Lankesh And Free Speech: Gagged, Tortured And Shot

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Lankesh And Free Speech: Gagged, Tortured And Shot 

The Asian News International (ANI) tweeted on September 5th, 2017, “There has been a shootout at Gauri Lankesh’s house this evening; she is no more. Body found in the veranda.” Another tweet swiftly followed, “This is a cowardly act, she is just a writer & journalist, not a terrorist or a Naxalite.” Gauri Lankesh, a senior journalist from Karnataka, had been shown and portrayed as a critic of Hindu-right wing extremism by journalists and news outlets around the country after she was shot dead in Karnataka, India. A total of seven bullets were fired, four missing the target and three hitting Lankesh. The Chief Minister of Karnataka termed the murder as brutal and further stated that this was an “assassination on democracy”.

Freedom of press and protection of free speech has long been debated in the halls of Parliament and the corridors of the judiciary in India. Be it the First Amendment in the United States, Article 19(1) of the Constitution of India or the international covenants, there has always been an issue with respect to the limitations on free speech and expression. The horrendous and brutal attack on Gauri Lankesh reminded the country of the horrors of emergency, where the press was stifled and gagged until it choked. What is termed as the fourth pillar of democracy, now again looks subservient to the other three pillars. Two weeks ago, Madhya Pradesh police arrested nineteen-year old Abhishek Mishra for attacking the Chief Minister of Madhya Pradesh on social media regarding the recent failure of demonetization carried out by the Narendra Modi government. Further down the timeline, two months ago there was a gratuitous misuse of legislative privilege in Karnataka, where two journalists were sentenced to jail terms by the Karnataka Assembly for publishing defamatory materials.

Justice Brandeis in the case of Whitney v. California rightly stated that those who won our independence believed that the final end of the state was to make people free to develop their faculties and make deliberate choices to prevail over arbitrary forces. They valued liberty both as an end and as a means. They believed liberty to be the secret of happiness and courage to be the secret of liberty. They believed that the freedom to think as you will and to speak as you think was indispensable to the discovery and spread of political truth. The current predicament amongst the public is to be silent until something untoward happens. A few months ago, the Supreme Court of India in the Subramanian Swamy case, held that Section 499 of the Indian Penal Code – which deals with criminal punishment for defamation – is not disproportionate and not ultra vires the provisions of the Constitution. This may have proceeded against the international trend of decriminalizing defamation albeit the court proceeded on the basis of reasonableness. On the other hand, in Shreya Singhal case, the apex court proceeded to strike down Section 66A of the Information Technology Act 2000 as being violative of Article 19(1) of the Constitution. Article 19(1) enshrines the fundamental right of free speech and expression. In the past, the Supreme Court of India, as a watchdog, has taken cognizance of such cases suo motu where the press was gagged and whistles were blown; the sceptre must be taken again. The Supreme Court must realize that free speech is the base of human rights, the root of human nature and the mother of truth. Protection of free speech cannot be done by imparting judgments, but by imparting justice to those who stood to protect it.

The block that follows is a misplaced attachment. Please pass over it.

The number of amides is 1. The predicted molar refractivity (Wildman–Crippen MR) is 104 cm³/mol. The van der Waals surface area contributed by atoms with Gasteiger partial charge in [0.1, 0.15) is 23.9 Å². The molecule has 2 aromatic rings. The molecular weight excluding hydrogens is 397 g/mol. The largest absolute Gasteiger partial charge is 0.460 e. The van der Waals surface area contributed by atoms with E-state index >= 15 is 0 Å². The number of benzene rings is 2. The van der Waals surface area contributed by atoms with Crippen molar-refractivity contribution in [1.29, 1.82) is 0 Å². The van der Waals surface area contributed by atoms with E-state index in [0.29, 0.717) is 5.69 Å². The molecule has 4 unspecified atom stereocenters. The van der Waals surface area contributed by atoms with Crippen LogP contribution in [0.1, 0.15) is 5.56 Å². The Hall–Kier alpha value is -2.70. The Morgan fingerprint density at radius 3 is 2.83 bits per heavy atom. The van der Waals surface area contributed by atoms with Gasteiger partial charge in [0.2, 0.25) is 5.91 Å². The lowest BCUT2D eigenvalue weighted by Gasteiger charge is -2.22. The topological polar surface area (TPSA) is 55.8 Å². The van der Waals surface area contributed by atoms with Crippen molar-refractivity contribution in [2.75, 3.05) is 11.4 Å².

On a sympathetic note, the death of Gauri Lankesh has received considerable anger from the public with candlelight marches and condolence meetings throughout the country. On the other hand, there are also those who have taken to social media to post pictures of Gauri Lankesh with students of Jawaharlal Nehru University, especially the ones alleged to have committed sedition, with the tagline, ‘what goes around comes around.’ A few others have tried to connect the dots with Gauri Lankesh’s defamation case and Amit Malviya’s tweet on November 29th, 2016 which reads as follows, “Prahlad Joshi, BJP MP from Dharwad, gets Gouri Lankesh convicted in a defamation case… Hope other journos take note.” Blaming any right-wing Hindu group for the murder of Lankesh would be an unsubstantiated allegation. Unfortunately, the way circumstances are panning out, these unsubstantiated allegations may be the reason for any journalist’s conviction. Men feared witches and burnt women, politicians fear free speech and shoot writers. Unfortunately, Michelle Obama’s words ring bells of fear and woes,

“I have seen how leaders rule by intimidation. Leaders who demonize and dehumanize entire groups of people often do so because they have nothing else to offer and I have seen how places that stifle the voice and dismiss the potential of their citizens are diminished: how they are less vital, less hopeful, less free.”

 

The views expressed in this article are those of the author and do not necessarily represent the views of CourtingTheLaw.com or any other organization with which he might be associated.

Malcolm Katrak

The author is an Advocate, practising in the Bombay High Court, India.



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